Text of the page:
# Are there any programs that will attempt to preprocess simple LaTeX?

I find myself in the awkward, although apparently not uncommon, position of being ordered to write, or at least end up with, documentation in the Word format.

I don't have anything that fancy in my LaTeX source file save the title page, which I don't particularly care about. I do however make extensive use of the logical markup capabilities of LaTeX, using things like \servername#1 and \ipaddress#1 and acronyms using the acro package.

I have no figures that I'm not willing to export with standalone and no fancy minipage action going on --- just straight LaTeX. Pandoc seemed to be my best bet, but it simply skipped/stripped my custom commands (\servername, things from acro) from the document completely. It would be a decent solution if this were not the case.

Does there exist a preprocessor that will attempt to expand macro definitions into their appropriate 'base calls'? (I'm talking about things like \def\servername#1{\texttt{#1}}). For example,

\documentclass{article}
\newcommand{\servername}[1]{\texttt{#1}}
\begin{document}
Hi!  My server is \servername{localhost}.
\end{document}


is converted to

\documentclass{article}
\begin{document}
Hi!  My server is \texttt{localhost}.
\end{document}

• Do you want to expand custom macros to the point that pandoc can understand them? I might have something that would work, but I'd need to see a sample source file and a good explanation of what the output should be. – Andrew Stacey Jul 2 '13 at 19:29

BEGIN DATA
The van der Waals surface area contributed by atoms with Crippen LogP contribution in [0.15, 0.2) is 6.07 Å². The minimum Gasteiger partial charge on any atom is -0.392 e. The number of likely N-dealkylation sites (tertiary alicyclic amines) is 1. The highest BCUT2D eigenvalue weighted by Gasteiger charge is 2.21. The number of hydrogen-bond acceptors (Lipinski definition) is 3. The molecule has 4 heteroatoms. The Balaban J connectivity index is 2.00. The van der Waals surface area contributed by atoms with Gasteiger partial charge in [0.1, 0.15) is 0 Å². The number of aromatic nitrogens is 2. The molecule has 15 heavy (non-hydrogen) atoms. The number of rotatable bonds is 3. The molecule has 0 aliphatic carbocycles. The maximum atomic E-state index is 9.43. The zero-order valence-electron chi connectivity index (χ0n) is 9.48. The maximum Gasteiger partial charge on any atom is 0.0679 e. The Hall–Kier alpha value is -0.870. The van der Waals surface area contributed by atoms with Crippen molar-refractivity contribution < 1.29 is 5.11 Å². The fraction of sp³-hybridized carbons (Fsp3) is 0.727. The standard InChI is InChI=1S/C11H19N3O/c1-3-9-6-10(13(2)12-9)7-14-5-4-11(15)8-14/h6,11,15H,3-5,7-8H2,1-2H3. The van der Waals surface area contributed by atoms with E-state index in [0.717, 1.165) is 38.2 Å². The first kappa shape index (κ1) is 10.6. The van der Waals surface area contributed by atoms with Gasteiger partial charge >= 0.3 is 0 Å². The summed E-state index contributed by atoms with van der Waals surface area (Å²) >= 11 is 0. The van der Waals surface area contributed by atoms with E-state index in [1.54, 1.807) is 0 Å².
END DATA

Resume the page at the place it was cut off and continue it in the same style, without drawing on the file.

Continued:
• – Werner Jul 2 '13 at 19:30
• @AndrewStacey Apparently we were thinking the exact same thing. – Sean Allred Jul 2 '13 at 19:30
• @Werner I've fallen into that trap before, but now I know better. Preprocessing is said in as pure a meaning as I can express it --- I can't expect anything magical, but there has to be such a parser (See my edit, btw). – Sean Allred Jul 2 '13 at 19:31
• @SeanAllred: I don't understand. Did you follow the suggestions in the linked post? – Werner Jul 2 '13 at 19:33

Now the important part for your situation is the fact that the mathematical handling is a simplified LaTeX syntax. This means that if I write \mathbb{R} then I want that to go through exactly as is. But if I put \newcommand\R{\mathbb{R}} then I want \R to expand to \mathbb{R} and then for that to go through. So I have a general system whereby one can declare which macros "go through".
The code is currently on github and I've just added the proof-of-concept pandoc module and your sample as pandoc_test.tex. Not very surprisingly, pdflatex pandoc_test.tex produces a PDF containing exactly the desired output (which can then be converted to text via pdftotext).